Diagnostics, Theragnostics, and the Personal Health Server: Fundamental Milestones in Technology With Revolutionary Changes in Diabetic Foot and Wound Care to Come

David G. Armstrong, Nicholas A. Giovinco

Research output: Contribution to journalArticle

6 Scopus citations

Abstract

Over the past generation, significant advances in care have led to reductions in amputation worldwide. However, it may be argued that the most potent advances in healing have been in organization of care. Technologies are now emerging that may allow further enhancements of organization and integration of care while also bringing in much needed bedside, chairside, and in-home diagnostics to identify key points in healing and potential early warning signs for recurrence. This article reviews what are believed to be 6 key areas of change over the next generation. These include portability, durability, automation, intelligence, ubiquity, and afford-ability, all yielding specific advances in wound diagnostics. The authors believe that devices will be organized into personal health servers in cloud-synchronized devices already existing in the home (eg, a scale), the clinic, and on (or in) the patient.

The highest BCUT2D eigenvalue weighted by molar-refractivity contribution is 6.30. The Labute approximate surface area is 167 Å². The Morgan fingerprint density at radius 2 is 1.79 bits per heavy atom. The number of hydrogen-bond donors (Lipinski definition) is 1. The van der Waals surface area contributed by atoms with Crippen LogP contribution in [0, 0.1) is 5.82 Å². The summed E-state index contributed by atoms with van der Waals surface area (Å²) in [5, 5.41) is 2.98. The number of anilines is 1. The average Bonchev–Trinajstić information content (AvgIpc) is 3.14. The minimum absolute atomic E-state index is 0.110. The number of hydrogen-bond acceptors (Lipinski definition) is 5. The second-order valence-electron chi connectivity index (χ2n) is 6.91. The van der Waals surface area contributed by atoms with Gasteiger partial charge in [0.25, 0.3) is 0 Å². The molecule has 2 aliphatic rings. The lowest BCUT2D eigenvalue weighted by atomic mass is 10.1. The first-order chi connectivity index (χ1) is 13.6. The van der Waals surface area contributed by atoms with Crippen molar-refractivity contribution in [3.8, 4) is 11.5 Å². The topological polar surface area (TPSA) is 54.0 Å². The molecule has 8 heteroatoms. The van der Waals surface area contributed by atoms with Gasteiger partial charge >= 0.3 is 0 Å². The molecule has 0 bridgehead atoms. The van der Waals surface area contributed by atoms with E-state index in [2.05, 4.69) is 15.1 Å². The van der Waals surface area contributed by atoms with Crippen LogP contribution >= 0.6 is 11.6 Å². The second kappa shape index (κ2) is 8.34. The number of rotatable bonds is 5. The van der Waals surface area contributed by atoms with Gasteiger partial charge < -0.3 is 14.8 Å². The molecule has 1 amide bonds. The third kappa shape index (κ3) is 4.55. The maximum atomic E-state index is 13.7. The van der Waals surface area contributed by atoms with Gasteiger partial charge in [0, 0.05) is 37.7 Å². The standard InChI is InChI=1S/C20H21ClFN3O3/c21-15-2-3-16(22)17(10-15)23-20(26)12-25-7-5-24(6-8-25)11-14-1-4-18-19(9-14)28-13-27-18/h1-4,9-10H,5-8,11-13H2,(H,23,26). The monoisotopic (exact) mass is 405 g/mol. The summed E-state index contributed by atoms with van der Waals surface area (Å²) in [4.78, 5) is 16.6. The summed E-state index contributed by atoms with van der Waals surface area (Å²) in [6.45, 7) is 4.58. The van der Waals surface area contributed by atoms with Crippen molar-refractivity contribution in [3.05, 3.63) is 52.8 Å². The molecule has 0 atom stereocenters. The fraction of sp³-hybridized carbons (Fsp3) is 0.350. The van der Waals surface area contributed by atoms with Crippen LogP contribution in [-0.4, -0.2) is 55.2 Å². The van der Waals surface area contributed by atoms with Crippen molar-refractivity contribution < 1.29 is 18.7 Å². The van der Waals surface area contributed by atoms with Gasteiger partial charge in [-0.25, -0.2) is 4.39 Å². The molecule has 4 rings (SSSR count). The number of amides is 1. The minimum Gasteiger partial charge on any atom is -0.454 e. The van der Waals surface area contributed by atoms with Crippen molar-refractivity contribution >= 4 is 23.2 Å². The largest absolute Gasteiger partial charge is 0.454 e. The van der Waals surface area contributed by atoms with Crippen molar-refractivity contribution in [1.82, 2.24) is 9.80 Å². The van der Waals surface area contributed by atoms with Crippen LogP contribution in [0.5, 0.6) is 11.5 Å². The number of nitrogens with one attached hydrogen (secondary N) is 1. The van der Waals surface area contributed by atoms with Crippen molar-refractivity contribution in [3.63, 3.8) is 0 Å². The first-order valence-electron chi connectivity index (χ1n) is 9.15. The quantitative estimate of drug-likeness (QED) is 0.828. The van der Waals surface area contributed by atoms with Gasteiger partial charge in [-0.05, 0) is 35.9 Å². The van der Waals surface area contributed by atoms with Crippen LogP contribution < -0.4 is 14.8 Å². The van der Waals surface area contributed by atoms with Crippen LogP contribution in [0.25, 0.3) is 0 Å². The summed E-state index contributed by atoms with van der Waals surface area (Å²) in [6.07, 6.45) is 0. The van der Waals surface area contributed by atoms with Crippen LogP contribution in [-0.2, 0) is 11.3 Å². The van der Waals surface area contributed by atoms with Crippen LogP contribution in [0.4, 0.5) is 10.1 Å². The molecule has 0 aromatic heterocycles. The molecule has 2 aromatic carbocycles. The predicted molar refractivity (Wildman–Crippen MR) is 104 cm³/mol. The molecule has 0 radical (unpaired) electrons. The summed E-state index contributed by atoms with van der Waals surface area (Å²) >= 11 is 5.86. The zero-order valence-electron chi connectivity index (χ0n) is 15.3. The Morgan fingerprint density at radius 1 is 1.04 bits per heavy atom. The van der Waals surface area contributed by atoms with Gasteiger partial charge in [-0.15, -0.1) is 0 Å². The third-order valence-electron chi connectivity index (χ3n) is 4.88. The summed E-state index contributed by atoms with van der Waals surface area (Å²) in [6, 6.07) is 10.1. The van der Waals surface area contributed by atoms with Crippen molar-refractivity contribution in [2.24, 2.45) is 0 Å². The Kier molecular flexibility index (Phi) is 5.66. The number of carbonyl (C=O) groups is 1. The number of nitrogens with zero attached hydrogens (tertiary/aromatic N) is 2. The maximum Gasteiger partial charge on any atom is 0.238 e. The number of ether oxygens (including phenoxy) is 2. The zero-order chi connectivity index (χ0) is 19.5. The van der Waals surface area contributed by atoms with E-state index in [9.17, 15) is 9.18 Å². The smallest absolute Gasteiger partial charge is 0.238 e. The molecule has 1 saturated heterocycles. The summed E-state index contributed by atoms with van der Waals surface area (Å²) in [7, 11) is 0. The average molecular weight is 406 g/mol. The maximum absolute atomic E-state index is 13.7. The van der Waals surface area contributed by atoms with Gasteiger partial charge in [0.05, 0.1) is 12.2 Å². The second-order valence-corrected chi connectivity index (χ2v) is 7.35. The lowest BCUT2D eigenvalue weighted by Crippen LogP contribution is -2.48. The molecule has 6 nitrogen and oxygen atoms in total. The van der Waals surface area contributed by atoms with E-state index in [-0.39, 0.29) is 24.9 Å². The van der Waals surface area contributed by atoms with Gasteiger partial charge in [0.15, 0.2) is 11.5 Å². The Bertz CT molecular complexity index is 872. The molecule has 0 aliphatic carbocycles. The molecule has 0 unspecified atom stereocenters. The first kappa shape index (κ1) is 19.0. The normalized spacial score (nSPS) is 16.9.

Original languageEnglish (US)
Pages (from-to)54-60
Number of pages7
JournalFoot & Ankle Specialist
Volume4
Issue number1
DOIs
StatePublished - Feb 2011

Keywords

  • amputation and limb salvage
  • comorbid conditions
  • diabetes
  • diagnostic and therapeutic techniques
  • new technology assessment
  • noncompliant patient
  • nonhealing ulcer
  • patient behavior
  • practice management
  • wound care

ASJC Scopus subject areas

  • Surgery
  • Podiatry
  • Orthopedics and Sports Medicine

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